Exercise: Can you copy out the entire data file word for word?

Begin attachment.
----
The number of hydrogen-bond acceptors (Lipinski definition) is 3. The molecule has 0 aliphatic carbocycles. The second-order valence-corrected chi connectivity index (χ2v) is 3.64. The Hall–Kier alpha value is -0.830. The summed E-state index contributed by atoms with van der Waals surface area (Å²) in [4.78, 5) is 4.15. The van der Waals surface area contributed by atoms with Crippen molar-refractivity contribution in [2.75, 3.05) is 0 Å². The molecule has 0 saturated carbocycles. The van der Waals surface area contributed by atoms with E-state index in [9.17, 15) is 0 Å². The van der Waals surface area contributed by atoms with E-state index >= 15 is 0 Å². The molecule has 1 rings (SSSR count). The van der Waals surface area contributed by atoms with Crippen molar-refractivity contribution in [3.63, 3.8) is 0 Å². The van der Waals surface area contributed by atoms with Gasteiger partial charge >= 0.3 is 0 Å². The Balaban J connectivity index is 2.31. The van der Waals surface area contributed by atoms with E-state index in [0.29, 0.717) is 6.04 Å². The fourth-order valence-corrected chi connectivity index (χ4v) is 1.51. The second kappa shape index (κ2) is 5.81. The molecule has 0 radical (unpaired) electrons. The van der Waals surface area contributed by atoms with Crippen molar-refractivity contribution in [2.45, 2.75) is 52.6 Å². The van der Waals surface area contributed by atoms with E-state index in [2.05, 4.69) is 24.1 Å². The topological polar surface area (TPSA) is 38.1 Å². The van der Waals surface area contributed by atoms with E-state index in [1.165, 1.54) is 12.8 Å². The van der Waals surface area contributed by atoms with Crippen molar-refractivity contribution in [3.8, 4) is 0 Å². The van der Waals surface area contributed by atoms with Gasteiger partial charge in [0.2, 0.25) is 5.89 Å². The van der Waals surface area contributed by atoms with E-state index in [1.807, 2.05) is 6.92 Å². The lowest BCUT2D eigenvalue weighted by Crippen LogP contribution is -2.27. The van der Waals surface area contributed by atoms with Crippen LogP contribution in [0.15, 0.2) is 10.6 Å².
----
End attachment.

The number of hydrogen-bond acceptors (Lipinski definition) is 3. The molecule has 0 aliphatic carbocycles. The second-order valence-corrected chi connectivity index (χ2v) is 3.64. The Hall–Kier alpha value is -0.830. The summed E-state index contributed by atoms with van der Waals surface area (Å²) in [4.78, 5) is 4.15. The van der Waals surface area contributed by atoms with Crippen molar-refractivity contribution in [2.75, 3.05) is 0 Å². The molecule has 0 saturated carbocycles. The van der Waals surface area contributed by atoms with E-state index in [9.17, 15) is 0 Å². The van der Waals surface area contributed by atoms with E-state index >= 15 is 0 Å². The molecule has 1 rings (SSSR count). The van der Waals surface area contributed by atoms with Crippen molar-refractivity contribution in [3.63, 3.8) is 0 Å². The van der Waals surface area contributed by atoms with Gasteiger partial charge >= 0.3 is 0 Å². The Balaban J connectivity index is 2.31. The van der Waals surface area contributed by atoms with E-state index in [0.29, 0.717) is 6.04 Å². The fourth-order valence-corrected chi connectivity index (χ4v) is 1.51. The second kappa shape index (κ2) is 5.81. The molecule has 0 radical (unpaired) electrons. The van der Waals surface area contributed by atoms with Crippen molar-refractivity contribution in [2.45, 2.75) is 52.6 Å². The van der Waals surface area contributed by atoms with E-state index in [2.05, 4.69) is 24.1 Å². The topological polar surface area (TPSA) is 38.1 Å². The van der Waals surface area contributed by atoms with E-state index in [1.165, 1.54) is 12.8 Å². The van der Waals surface area contributed by atoms with Crippen molar-refractivity contribution in [3.8, 4) is 0 Å². The van der Waals surface area contributed by atoms with Gasteiger partial charge in [0.2, 0.25) is 5.89 Å². The van der Waals surface area contributed by atoms with E-state index in [1.807, 2.05) is 6.92 Å². The lowest BCUT2D eigenvalue weighted by Crippen LogP contribution is -2.27. The van der Waals surface area contributed by atoms with Crippen LogP contribution in [0.15, 0.2) is 10.6 Å².